SKETCH: Homer’s DWP Odyssey mdi-fullscreen

Lin “Woeful” Homer is in front of the Public Accounts Committee looking humble and helpful. She knows the committee doesn’t have anything fatal for her. Yet.

She and her HMRC have been running a pilot for Iain Duncan Smith’s insane plan to computerise the working population. And it works. Yes, it’s a success, so far. “System integration is going according to plan.” They say.

There are a couple of thousand people on the pilot, and the system serves them wonderfully well. Under questioning though, it was revealed they’re all essentially single men with no children, not in receipt of tax credits. They’re not people at all, in tax terms.

“If you can make it work for one person you can make it work for a million,” Ian Swales said, incorrectly. “We’ve seen so many systems that don’t even work for one person.” That’s more to the point.

A Universal Credit system is never going to work universally, any more than Marxism did. The only historic inevitability is the system crashing round IDS’s career.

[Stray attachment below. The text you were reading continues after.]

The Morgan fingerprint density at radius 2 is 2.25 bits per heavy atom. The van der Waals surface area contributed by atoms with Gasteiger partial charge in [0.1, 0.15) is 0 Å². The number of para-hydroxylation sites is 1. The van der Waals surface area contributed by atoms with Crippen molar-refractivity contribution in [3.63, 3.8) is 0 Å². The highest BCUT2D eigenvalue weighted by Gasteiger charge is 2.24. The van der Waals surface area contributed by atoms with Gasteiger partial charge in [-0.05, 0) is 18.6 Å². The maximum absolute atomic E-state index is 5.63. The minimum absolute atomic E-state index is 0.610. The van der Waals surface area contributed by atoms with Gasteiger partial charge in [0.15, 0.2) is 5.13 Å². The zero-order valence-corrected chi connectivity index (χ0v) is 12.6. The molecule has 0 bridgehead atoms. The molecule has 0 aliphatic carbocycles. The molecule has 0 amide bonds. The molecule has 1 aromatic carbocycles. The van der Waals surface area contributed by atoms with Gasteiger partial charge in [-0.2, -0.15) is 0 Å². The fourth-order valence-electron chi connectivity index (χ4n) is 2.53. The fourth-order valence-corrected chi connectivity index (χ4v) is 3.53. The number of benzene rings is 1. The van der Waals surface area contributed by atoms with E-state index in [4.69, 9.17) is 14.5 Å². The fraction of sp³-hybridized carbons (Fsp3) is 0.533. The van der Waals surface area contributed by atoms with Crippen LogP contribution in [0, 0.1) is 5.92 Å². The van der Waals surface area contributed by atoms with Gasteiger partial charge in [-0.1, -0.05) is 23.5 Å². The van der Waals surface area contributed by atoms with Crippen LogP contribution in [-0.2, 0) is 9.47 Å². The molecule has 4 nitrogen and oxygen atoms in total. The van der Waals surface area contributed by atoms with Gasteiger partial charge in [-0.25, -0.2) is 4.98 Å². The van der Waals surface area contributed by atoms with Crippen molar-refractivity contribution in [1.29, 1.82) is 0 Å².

The committee asked if the system was ready for the moment Work and Pensions say they have a few multimillion families with multiple spouses, live-in grandparents on a matrix of benefits and an unquantifiable number of children?

We’ll have to wait for the corrected record, but Ms Homer is cautiously confident they will always be ahead of anything the Department of Work and Pensions can throw at them. That’s a good way to bet.

Especially as the target of getting the pilot up to 140,000 taxpayers by April of next year has been abandoned.

So conditioned to failure was everyone that the April target was mildly laughed at. The 50 per cent cost overrun on the original budget generated a gentle melancholy. The assertion that extra costs have “reached a high water mark,” wasn’t howled out of the room.

The committee performed valiantly but perhaps lacked the forensic fury that they – led by Margaret Hodge and Richard Bacon – can generate, at their best. Hodge promised livelier exchanges when they come back next time.

Lin herself has timed things well. She’ll certainly be gone on to her next disaster before this particular cataclysm comes to pass.

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